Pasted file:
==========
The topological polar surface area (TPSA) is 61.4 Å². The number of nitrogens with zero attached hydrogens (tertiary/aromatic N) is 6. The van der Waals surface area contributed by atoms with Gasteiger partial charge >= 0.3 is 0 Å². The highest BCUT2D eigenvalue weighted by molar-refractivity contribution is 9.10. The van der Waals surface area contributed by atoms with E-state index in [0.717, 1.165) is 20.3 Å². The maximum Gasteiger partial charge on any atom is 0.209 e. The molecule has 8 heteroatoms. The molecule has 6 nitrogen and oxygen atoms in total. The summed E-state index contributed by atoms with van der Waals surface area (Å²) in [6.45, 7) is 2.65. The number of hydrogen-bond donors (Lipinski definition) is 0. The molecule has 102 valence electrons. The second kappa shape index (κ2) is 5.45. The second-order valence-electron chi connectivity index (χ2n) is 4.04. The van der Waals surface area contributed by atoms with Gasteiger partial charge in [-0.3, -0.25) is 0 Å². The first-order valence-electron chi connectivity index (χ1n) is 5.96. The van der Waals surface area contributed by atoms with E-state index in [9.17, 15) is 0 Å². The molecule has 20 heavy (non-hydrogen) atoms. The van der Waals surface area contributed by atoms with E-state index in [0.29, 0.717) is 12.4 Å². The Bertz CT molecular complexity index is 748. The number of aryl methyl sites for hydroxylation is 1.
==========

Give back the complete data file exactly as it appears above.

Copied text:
The topological polar surface area (TPSA) is 61.4 Å². The number of nitrogens with zero attached hydrogens (tertiary/aromatic N) is 6. The van der Waals surface area contributed by atoms with Gasteiger partial charge >= 0.3 is 0 Å². The highest BCUT2D eigenvalue weighted by molar-refractivity contribution is 9.10. The van der Waals surface area contributed by atoms with E-state index in [0.717, 1.165) is 20.3 Å². The maximum Gasteiger partial charge on any atom is 0.209 e. The molecule has 8 heteroatoms. The molecule has 6 nitrogen and oxygen atoms in total. The summed E-state index contributed by atoms with van der Waals surface area (Å²) in [6.45, 7) is 2.65. The number of hydrogen-bond donors (Lipinski definition) is 0. The molecule has 102 valence electrons. The second kappa shape index (κ2) is 5.45. The second-order valence-electron chi connectivity index (χ2n) is 4.04. The van der Waals surface area contributed by atoms with Gasteiger partial charge in [-0.3, -0.25) is 0 Å². The first-order valence-electron chi connectivity index (χ1n) is 5.96. The van der Waals surface area contributed by atoms with E-state index in [9.17, 15) is 0 Å². The molecule has 20 heavy (non-hydrogen) atoms. The van der Waals surface area contributed by atoms with E-state index in [0.29, 0.717) is 12.4 Å². The Bertz CT molecular complexity index is 748. The number of aryl methyl sites for hydroxylation is 1.